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While the Asia-Pacific renewable energy (RE) inverters market is reaching maturity, the Southeast Asia market is entering a growth phase. Robust renewable energy targets (RETs), favourable RE government regulations, and feed-in electricity tariff (FiT) schemes are factors augmenting growth. To succeed in a fiercely competitive ecosystem, companies must adopt value-added, consumer-centric business models and become one-stop solution providers.
“As RE prices continue to fall and market growth remains stable, it is imperative for inverter suppliers to consolidate their propositions, reduce costs, and collaborate with RE and energy storage companies to secure strategic deals,” said Frost & Sullivan Energy & Environment Industry Analyst Avanthika Satheesh Pallickadavil.
“Consolidation through partnerships or mergers and acquisitions will help achieve integrated solutions and a competitor advantage,” she added.
Asia-Pacific Renewable Energy Inverters Market, Forecast to 2021, part of Frost & Sullivan's Energy Storage Growth Partnership Service program, finds that the East Asia region is the largest revenue contributor in the Asia-Pacific market; however, Southeast Asia is the fastest growing market. The study provides an analysis of current and expected market developments, drivers, restraints, revenue forecast by country, and growth opportunities. Market share and competitive landscape for majors such as Tabuchi Electric, TMEIC, Omron Corporation, Sharp Corporation, Fuji Electric, SMA, ABB, Schneider Electric, Solar Edge, Fronius, and Enphase are also provided.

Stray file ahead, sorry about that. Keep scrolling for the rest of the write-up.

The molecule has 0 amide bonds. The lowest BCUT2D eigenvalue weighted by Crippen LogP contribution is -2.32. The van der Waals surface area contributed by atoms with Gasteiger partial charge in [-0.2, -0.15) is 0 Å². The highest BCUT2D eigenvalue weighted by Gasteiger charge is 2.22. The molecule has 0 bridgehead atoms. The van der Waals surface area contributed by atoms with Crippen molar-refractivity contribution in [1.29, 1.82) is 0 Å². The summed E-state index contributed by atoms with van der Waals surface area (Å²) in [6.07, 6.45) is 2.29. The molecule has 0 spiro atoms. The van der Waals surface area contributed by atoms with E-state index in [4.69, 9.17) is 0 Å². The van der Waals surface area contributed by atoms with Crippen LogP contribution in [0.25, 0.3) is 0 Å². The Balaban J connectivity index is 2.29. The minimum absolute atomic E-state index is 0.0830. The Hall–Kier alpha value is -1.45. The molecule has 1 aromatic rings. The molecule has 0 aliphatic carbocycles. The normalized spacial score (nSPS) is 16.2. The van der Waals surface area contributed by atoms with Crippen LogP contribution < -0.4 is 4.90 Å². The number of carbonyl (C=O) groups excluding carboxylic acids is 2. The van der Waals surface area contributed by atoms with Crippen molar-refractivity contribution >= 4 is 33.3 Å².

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Regional trends driving growth in the Asia-Pacific RE inverters market include:
- Boost to solar power industry due to supportive government policies and tax rebates on equipment machinery;
- Rise in residential sector solar photovoltaic (PV) system adoption due to FiT policies;
- Strong revenues in Japan, Australia, the Philippines, and Malaysia due to rapid adoption of rooftop solar PV plants;
- New wind energy projects in Japan, Australia, South Korea, the Philippines, and Thailand;
- Large residential solar panel installations in Singapore; and
- Push by Taiwanese government to develop rooftop PV plants and mound projects.
“With an influx of low-cost, popular commercial and residential RE inverter products by Chinese manufacturers such as Sungrow, Huawei, and Xantrex, competition is stiff. Value-added propositions such as consultancy and customisation are a must to secure brand equity and reinforce market presence in view of fierce competition,” noted Avanthika.
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